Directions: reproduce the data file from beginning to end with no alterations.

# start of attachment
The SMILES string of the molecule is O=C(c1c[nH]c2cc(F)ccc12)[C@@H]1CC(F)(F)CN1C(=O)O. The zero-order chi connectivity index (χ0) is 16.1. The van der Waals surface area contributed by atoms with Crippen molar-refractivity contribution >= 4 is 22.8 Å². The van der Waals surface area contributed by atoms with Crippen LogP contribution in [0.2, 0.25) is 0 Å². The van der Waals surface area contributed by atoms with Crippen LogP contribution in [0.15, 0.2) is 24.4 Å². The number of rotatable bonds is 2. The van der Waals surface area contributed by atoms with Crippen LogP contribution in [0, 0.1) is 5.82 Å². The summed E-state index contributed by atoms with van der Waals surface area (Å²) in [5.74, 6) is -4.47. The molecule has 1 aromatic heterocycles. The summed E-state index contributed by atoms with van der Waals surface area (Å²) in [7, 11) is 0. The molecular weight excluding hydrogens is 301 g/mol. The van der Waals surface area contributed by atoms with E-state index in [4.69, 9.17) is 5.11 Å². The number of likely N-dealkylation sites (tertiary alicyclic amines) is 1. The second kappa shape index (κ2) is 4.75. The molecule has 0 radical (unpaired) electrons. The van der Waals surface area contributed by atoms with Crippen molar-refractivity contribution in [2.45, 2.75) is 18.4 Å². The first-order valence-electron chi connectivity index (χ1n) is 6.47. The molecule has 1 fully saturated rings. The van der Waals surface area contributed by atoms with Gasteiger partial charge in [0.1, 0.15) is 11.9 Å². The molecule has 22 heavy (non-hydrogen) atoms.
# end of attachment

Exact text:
The SMILES string of the molecule is O=C(c1c[nH]c2cc(F)ccc12)[C@@H]1CC(F)(F)CN1C(=O)O. The zero-order chi connectivity index (χ0) is 16.1. The van der Waals surface area contributed by atoms with Crippen molar-refractivity contribution >= 4 is 22.8 Å². The van der Waals surface area contributed by atoms with Crippen LogP contribution in [0.2, 0.25) is 0 Å². The van der Waals surface area contributed by atoms with Crippen LogP contribution in [0.15, 0.2) is 24.4 Å². The number of rotatable bonds is 2. The van der Waals surface area contributed by atoms with Crippen LogP contribution in [0, 0.1) is 5.82 Å². The summed E-state index contributed by atoms with van der Waals surface area (Å²) in [5.74, 6) is -4.47. The molecule has 1 aromatic heterocycles. The summed E-state index contributed by atoms with van der Waals surface area (Å²) in [7, 11) is 0. The molecular weight excluding hydrogens is 301 g/mol. The van der Waals surface area contributed by atoms with E-state index in [4.69, 9.17) is 5.11 Å². The number of likely N-dealkylation sites (tertiary alicyclic amines) is 1. The second kappa shape index (κ2) is 4.75. The molecule has 0 radical (unpaired) electrons. The van der Waals surface area contributed by atoms with Crippen molar-refractivity contribution in [2.45, 2.75) is 18.4 Å². The first-order valence-electron chi connectivity index (χ1n) is 6.47. The molecule has 1 fully saturated rings. The van der Waals surface area contributed by atoms with Gasteiger partial charge in [0.1, 0.15) is 11.9 Å². The molecule has 22 heavy (non-hydrogen) atoms.